5 Strategies to Make Your Industrial Air Compressor More Eco-Friendly

By In Blog On March 16, 2017

No matter the industry you work in, you need to constantly improve your business to stay profitable and relevant. In recent years, many companies have begun to look for ways to decrease their carbon footprints and make their processes more eco-friendly overall.

Not only can a sustainable work environment make your customers feel more confident in your vision, but eco-friendly facilities can also save you time and money. Green solutions are particularly important in manufacturing, where it’s easy to waste energy and resources while creating something new.

Reports show that about 70 percent of all manufacturers use industrial air compressors in some way. In this blog, we list five strategies that can make your compressor and its use more eco-friendly.

  1. Keep Your Compressor Maintained

Air compressors use both air and water to run properly. An inefficient air compressor model can easily use a lot more resources for the same or even less performance. You may not be able to eliminate the power and water use of an air compressor from your business model, but you can ensure that the drain on local resources is minimal.

To keep your compressor running efficiently, prioritize routine maintenance. Have the system thoroughly inspected by your team at least once every six months and by a trained professional at least once a year.

Additionally, make maintenance steps like emptying drain pans mandatory during each work day. Ensure that the worksite schedule allows plenty of time for these vital routines so that your employees don’t have to rush through the maintenance that keeps your compression system running as efficiently as possible.

  1. Practice Integrated Pest Management

In order to run your business properly, you have to keep the facilities free of pests. Many industrial businesses use high levels of harsh chemicals to keep pests at bay. However, this method can generate airborne toxins, making the area unsafe for employees and hurting the local environment.

Instead, practice integrated pest management (IPM). The theory behind IPM is building and arranging your equipment to reduce the need for secondary pest control. For example, with your air compressor, you must address all leak risk factors. Leaks can create an environment where insects and rodents thrive.

You should also ensure that your air compressor enclosure has no small holes or defects where pests could infiltrate the space in search of water. Cover all vents and ductwork with grates to keep snakes and rodents out. These steps decrease the need for chemical pest management treatments.

  1. Prevent Runoff

In addition to the large energy and water needs of industrial air compressors, these machines can become a threat to the local ecosystem through damaged components or incorrect usage.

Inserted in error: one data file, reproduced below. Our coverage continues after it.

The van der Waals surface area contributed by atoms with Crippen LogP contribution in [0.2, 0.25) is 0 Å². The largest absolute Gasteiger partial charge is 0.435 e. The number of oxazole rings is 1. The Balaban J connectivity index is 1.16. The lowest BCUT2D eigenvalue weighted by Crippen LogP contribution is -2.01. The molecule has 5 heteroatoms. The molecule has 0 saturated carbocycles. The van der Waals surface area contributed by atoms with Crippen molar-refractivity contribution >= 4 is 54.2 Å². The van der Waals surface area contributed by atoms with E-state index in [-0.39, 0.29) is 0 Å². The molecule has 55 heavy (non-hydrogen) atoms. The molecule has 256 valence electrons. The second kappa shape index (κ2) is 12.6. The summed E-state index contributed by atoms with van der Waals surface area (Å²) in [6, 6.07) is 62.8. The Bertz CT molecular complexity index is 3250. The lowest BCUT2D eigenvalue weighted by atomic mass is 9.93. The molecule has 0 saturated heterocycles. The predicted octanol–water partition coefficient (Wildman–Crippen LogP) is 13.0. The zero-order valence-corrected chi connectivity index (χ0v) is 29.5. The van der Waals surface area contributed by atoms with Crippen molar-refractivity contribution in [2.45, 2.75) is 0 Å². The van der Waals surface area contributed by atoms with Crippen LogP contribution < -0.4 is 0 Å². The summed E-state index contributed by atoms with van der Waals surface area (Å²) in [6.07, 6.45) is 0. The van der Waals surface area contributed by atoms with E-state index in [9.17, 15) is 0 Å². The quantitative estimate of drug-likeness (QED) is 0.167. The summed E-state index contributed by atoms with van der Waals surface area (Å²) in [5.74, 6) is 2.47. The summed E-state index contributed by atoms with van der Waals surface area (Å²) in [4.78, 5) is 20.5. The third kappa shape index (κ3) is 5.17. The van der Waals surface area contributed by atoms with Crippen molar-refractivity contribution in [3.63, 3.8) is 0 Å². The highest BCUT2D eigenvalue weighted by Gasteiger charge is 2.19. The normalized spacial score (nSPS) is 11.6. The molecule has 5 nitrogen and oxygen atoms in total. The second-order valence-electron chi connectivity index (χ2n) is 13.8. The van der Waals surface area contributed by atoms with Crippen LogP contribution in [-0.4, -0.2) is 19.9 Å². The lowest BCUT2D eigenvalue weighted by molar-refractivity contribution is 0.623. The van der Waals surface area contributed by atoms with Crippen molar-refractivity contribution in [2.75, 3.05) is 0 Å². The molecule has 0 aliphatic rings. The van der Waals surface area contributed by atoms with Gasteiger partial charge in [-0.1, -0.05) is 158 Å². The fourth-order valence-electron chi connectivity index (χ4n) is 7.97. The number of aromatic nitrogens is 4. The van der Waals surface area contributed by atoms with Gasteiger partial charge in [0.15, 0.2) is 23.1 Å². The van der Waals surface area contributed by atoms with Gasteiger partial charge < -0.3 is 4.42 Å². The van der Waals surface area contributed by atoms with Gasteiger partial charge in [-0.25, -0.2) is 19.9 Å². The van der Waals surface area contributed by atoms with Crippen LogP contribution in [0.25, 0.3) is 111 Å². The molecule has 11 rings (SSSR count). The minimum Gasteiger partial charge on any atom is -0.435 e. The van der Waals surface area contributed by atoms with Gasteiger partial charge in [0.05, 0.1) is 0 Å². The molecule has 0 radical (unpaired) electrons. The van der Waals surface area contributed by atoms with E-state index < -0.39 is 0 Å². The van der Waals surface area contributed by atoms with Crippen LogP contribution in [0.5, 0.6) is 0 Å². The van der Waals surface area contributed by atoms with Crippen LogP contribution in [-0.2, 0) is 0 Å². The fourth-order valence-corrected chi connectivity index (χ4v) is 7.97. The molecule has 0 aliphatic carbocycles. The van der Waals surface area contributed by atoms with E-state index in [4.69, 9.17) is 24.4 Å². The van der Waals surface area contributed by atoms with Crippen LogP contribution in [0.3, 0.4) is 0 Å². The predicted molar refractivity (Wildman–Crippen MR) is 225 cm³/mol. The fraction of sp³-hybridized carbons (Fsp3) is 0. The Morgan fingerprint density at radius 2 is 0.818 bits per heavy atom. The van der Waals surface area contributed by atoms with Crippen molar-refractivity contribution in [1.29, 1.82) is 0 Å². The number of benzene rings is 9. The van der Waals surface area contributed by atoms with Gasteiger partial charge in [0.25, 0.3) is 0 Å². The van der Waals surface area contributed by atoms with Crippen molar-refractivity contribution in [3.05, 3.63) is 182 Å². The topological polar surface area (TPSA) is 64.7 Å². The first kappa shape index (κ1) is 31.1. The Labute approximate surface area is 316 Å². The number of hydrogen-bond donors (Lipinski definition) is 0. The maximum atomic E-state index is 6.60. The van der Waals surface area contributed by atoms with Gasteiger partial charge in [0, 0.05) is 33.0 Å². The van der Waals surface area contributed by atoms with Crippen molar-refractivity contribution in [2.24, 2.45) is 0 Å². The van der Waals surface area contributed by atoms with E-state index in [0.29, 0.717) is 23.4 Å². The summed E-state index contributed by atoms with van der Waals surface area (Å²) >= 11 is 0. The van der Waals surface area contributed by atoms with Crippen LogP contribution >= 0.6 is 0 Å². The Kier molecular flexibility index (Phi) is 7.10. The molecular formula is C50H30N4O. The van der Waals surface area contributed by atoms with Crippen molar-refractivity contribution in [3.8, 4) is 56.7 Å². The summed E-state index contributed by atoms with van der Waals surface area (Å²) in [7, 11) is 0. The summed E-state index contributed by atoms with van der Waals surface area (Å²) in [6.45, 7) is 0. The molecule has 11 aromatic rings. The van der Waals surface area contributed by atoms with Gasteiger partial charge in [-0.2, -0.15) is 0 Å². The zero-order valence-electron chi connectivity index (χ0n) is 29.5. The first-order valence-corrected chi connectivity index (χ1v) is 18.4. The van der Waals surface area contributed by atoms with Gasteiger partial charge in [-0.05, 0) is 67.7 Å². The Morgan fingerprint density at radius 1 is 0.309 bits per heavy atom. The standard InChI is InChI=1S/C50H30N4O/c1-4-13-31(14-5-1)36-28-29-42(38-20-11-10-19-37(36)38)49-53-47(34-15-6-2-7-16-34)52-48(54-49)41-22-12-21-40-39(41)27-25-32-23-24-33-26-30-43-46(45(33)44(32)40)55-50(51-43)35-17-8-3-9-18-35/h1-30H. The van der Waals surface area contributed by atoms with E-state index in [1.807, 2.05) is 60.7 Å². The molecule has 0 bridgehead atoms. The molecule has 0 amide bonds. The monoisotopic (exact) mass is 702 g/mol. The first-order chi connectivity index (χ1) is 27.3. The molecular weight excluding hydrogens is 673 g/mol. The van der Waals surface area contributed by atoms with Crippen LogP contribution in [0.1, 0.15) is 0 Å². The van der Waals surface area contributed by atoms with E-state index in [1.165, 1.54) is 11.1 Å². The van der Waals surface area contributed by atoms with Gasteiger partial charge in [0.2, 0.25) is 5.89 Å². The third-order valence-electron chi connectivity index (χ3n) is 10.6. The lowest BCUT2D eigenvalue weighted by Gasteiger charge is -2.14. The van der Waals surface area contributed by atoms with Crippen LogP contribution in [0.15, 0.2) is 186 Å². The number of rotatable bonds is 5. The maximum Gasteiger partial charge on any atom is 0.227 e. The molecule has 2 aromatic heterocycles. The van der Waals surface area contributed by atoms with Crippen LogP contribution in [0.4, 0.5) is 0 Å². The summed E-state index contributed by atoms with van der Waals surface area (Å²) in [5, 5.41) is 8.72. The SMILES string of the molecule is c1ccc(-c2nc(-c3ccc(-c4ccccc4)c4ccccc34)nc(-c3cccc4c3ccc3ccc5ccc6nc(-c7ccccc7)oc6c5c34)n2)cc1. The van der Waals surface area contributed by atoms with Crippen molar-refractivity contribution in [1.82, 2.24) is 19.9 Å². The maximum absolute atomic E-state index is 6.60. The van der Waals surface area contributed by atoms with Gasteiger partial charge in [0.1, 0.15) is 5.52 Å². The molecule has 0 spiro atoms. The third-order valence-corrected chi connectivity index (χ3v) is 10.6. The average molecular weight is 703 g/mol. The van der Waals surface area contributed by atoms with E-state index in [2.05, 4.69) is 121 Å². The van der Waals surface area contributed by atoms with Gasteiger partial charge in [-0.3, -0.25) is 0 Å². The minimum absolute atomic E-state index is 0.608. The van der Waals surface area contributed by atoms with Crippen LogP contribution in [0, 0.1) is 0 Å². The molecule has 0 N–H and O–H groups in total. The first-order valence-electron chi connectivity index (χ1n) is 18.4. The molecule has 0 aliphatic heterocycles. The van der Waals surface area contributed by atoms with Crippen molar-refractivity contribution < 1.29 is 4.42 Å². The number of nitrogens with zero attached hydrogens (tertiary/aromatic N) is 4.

While your air compressor primarily uses water and electricity, the system relies on synthetic lubricants to run properly. If water gets away from the main compressor, it may include lubricant remnants. These remnants can contaminate groundwater in the area surrounding your facilities.

To offset this danger, you should choose the best possible lubricants, as we’ll discuss in the next section, and take steps to prevent runoff. Capture any drained water and dispose of it appropriately. Never use this runoff to water plants or place this water in a conventional plumbing system where it could come in contact with municipal water.

  1. Switch to Sustainable Fluids

When choosing air compressor fluids, you must consider a number of factors like model type, fluid efficiency, and fluid type. The most sustainable fluids will have an eco-friendly production process and cause as few problems to your system as possible.

Fluids that leave varnish or allow corrosion to develop can limit your air compression system’s efficiency. Not only does this inefficiency lead to higher power usage, but systems damaged by incorrect fluids are more prone to leaks and runoff.

Consult with an experienced air compressor supplier to ensure that you use the ideal fluids for your system.

  1. Upgrade Your Unit to a More Efficient Model

If you notice that your air compressor needs frequent repairs, it may be time to consider an upgrade. This principle holds particularly true if your compressor seems to constantly spring leaks, which can contribute to pest infestations and runoff as discussed in sections two and three.

When you’re in the market for a new air compressor, consider all your options. While most newer models may offer higher efficiency that your current compressor, they may not be the most eco-friendly options available to you.

Talk to your supplier about whether or not a green air compressor that use less fuel and produce minimal emissions works for your purposes. These compressors reduce idling time so that you have compressed air when you need it and use a virtually negligible amount of fuel, water, and power when you aren’t actively employing a pneumatic tool.

Use these guidelines to take a step toward more sustainable business practices and a more eco-friendly business model.

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